The area’s earliest artists from the pre-Columbian Sinagua culture used yucca-leaf brushes, or simply their fingers, dipped into colored minerals to paint pictographs onto smooth rock walls, or they chiseled at the stone with tools to create petroglyph designs. More than a thousand of these rare works of art—dating back to circa 1150 A.D.—are preserved at V Bar V, Honanki and Palatki Heritage Sites.
When Janeen Trevillyan retired in Sedona, preservation of its historical and cultural narratives became her passion. “I don’t think people can come to Sedona and not be affected,” she said. Now, as president of the Sedona Heritage Museum Board, she focuses its efforts on education, protection and sharing the unique history of what is arguably the most beautiful place on earth. It’s something to be celebrated.
And, celebrate they do with the Sedona Heritage Museum’s Fall Arts & Crafts Show. It’s a community gathering with local artists and craftspeople showcasing one-of-a-kind handmade items and sharing the special stories behind them. Go behind the scenes every fall and spring during the Open Studios Tours when artists invite the public into their studios, revealing their techniques. Watch the landscape take shape during the Sedona Plein Air Festival, a weeklong event presented by the Sedona Arts Center that includes master painters, intimate receptions, exhibitions, demonstrations, lectures, a cookout and an exciting awards presentation. Since 1989, artists from across the U.S. have convened for the Sedona Arts Festival, the city’s oldest and largest art gathering. This event goes beyond the exhibition, however, and has raised more than $300,000 to support community programs including scholarships to help young artists pursue their dreams.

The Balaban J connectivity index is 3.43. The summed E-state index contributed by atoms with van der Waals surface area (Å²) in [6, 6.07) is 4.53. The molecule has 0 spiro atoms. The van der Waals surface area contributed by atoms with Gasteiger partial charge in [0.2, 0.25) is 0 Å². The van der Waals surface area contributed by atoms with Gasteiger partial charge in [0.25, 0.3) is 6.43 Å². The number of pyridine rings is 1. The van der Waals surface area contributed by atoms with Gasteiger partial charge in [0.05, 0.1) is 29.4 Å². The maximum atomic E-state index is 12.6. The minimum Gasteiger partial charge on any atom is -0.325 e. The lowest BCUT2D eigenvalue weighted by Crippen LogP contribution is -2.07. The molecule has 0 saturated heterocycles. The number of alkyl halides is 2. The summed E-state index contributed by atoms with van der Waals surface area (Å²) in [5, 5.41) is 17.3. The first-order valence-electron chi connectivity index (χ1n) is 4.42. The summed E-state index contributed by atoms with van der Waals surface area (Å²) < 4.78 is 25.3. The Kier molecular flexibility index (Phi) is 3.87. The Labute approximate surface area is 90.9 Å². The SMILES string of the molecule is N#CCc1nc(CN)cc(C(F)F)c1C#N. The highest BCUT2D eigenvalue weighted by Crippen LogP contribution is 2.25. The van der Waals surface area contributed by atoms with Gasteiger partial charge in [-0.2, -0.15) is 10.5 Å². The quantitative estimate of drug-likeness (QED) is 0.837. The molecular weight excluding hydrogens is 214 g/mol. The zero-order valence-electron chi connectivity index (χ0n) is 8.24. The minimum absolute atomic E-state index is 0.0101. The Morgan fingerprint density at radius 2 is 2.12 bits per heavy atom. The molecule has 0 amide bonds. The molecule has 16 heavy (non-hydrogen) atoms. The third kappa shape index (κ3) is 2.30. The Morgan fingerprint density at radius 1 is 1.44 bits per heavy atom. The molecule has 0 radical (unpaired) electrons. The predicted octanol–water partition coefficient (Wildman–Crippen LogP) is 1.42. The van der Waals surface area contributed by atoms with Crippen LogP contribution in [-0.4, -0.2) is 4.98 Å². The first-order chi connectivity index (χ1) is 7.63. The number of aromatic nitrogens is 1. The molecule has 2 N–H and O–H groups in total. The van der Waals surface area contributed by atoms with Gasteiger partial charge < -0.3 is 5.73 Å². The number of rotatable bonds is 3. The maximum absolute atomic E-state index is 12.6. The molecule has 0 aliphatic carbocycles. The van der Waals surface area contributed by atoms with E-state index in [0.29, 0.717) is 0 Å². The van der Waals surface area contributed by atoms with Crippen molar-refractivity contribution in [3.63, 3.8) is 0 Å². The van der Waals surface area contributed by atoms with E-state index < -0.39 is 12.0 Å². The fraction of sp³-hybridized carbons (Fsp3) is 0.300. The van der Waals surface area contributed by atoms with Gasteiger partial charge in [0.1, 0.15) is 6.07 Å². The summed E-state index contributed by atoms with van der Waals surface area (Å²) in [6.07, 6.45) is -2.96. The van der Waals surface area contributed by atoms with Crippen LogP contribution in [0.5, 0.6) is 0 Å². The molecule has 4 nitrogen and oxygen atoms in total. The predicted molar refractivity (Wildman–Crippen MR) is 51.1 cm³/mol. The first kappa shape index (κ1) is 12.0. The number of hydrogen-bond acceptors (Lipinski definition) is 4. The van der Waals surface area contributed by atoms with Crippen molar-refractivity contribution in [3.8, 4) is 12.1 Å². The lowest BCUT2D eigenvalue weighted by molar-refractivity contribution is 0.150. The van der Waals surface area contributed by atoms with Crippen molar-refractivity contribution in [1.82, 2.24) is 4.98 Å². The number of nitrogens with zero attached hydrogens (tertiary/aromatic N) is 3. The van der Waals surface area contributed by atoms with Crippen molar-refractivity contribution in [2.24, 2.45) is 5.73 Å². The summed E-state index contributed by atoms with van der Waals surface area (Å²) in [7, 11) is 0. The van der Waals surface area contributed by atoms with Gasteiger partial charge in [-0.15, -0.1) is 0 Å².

Klymenko, a professional photographer, tells his students, “If you want to be a good photographer, move to Sedona and have a camera.” It may just be that simple. Inspiration surrounds you—from every angle—whether it’s a vista, a sunset or an artist painting en plein air. Linda Goldenstein of Goldenstein Gallery (which evolved from her grandfather’s 1940s grocery store) believes there’s a heartfelt connection in Sedona which stems from the artists. Whether it’s the artists who breed Sedona’s creative vibe or it’s Sedona’s natural beauty and mystical energy that feed artistic inspiration, it is most certainly a powerful symbiotic relationship.
Find more inspiration of Sedona’s art scene at the Sedona Secret Seven art sites or consider this three-day Arts & Culture Itinerary. As you peruse the art scene, notice how creativity flourishes at the restaurants where you gather around the table to relish organic farm-to-table fare and local dishes. At Sedona’s resorts and spas where you can dream in luxurious comfort about the art you’ll take home. At the world-renowned spiritual and wellness retreats where your soul will awaken, or on the trail where art is manifested in the delicate petals of wildflowers, the shapes of the leaves and the clouds in the sky.
No matter where you go or what you do in Sedona, prepare to be amazed.